And PS - 98% of the driving in my vehicle is done with 'one touch' pedal - i.e., low mode.
 

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I believe much of the confusion on range is based on our traditional thinking, which was formed using combustion engine vehicles. Example would be simple terminology such as gas cap versus charging port. I still tend to say gas cap...

For me, using kW/100km is most useful when discussing range. The Bolt has a 60kW battery. If I drive and consume 20kW/100km I will achieve from a full charge 300km (186 m). Consuming 15kw/100Km will allow one to travel 400km (248 m). 12kW/100km will achieve 500km (310 m) in range. BTW, driving in our fair city at this time of year (no heat, no AC) I am consistenlty achieving ranges between 11-12kW/100km.

When driving at 120km/h (75 mph) total range rapidly reduces as the consumption of kW/100km greatly increases. Driving at 90-100km/h is much better for distance.

In ICE vehicles, highway driving is usually more efficient than city driving. On EV's the reverse is true.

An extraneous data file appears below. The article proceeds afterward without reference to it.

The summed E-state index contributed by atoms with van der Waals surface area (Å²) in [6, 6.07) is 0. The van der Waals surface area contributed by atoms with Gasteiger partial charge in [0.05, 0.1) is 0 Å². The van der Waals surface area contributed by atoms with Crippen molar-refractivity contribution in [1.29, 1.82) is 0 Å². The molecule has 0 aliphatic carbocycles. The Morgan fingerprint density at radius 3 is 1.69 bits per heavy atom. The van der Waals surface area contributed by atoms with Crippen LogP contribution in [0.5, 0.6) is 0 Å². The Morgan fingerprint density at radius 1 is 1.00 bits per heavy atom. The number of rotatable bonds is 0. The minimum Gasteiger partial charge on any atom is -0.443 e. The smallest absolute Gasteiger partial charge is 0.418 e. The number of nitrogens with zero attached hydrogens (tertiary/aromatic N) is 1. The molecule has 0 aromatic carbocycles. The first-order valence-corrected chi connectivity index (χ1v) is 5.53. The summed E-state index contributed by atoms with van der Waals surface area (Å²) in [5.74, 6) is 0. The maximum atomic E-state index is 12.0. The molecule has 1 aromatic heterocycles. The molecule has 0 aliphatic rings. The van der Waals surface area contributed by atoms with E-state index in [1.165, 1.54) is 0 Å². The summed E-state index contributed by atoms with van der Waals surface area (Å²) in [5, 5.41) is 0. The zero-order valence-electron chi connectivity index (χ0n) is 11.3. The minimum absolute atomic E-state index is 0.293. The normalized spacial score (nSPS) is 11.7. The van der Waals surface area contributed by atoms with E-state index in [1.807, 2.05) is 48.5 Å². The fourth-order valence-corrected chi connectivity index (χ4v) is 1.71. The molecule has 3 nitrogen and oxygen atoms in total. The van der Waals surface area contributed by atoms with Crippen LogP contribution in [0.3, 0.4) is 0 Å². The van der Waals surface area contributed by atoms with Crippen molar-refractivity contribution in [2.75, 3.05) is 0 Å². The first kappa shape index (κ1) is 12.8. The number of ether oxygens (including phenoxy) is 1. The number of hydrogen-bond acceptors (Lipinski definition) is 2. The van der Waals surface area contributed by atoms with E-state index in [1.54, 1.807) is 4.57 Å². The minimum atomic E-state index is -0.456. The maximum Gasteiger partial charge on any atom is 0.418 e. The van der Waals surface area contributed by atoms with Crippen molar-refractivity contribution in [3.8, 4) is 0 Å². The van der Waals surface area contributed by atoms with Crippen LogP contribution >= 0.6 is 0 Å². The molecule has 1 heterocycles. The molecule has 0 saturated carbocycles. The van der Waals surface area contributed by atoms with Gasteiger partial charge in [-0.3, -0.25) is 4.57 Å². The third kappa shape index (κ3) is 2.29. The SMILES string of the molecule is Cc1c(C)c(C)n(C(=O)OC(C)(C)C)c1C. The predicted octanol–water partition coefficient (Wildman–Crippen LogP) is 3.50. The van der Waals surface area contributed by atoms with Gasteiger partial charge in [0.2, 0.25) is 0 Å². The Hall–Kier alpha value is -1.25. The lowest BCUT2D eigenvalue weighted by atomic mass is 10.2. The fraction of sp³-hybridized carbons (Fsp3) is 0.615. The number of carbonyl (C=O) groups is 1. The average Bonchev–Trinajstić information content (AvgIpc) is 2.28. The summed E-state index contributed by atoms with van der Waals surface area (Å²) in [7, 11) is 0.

I've read somewhere that AC reduces about 3%, while heating reduces range by about 10%. Not sure of that accuracy but it would seem logical following my experiences with a HEV Prius V.

And PS - 98% of the driving in my vehicle is done with 'one touch' pedal - i.e., low mode.
It's not "Low Mode" The traction motor is a single speed gear reduction design and only has one speed.
It's simply "L" Mode and nothing more :nerd:
 

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That would be true if L mode on an EV was referencing a gear box. The three driving modes on the Bolt, Sport, Drive and "L" change the response action or 'feel' of the accelerator pedal. Using "L" mode reduces the response of the accelerator pedal as well as allowing for "one pedal driving". While not Low as in a gear box, it is "Low" compared to Sport or Drive mode. Thereby the industry continues to use familiar terminology...
 

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That would be true if L mode on an EV was referencing a gear box. The three driving modes on the Bolt, Sport, Drive and "L" change the response action or 'feel' of the accelerator pedal. Using "L" mode reduces the response of the accelerator pedal as well as allowing for "one pedal driving". While not Low as in a gear box, it is "Low" compared to Sport or Drive mode. Thereby the industry continues to use familiar terminology...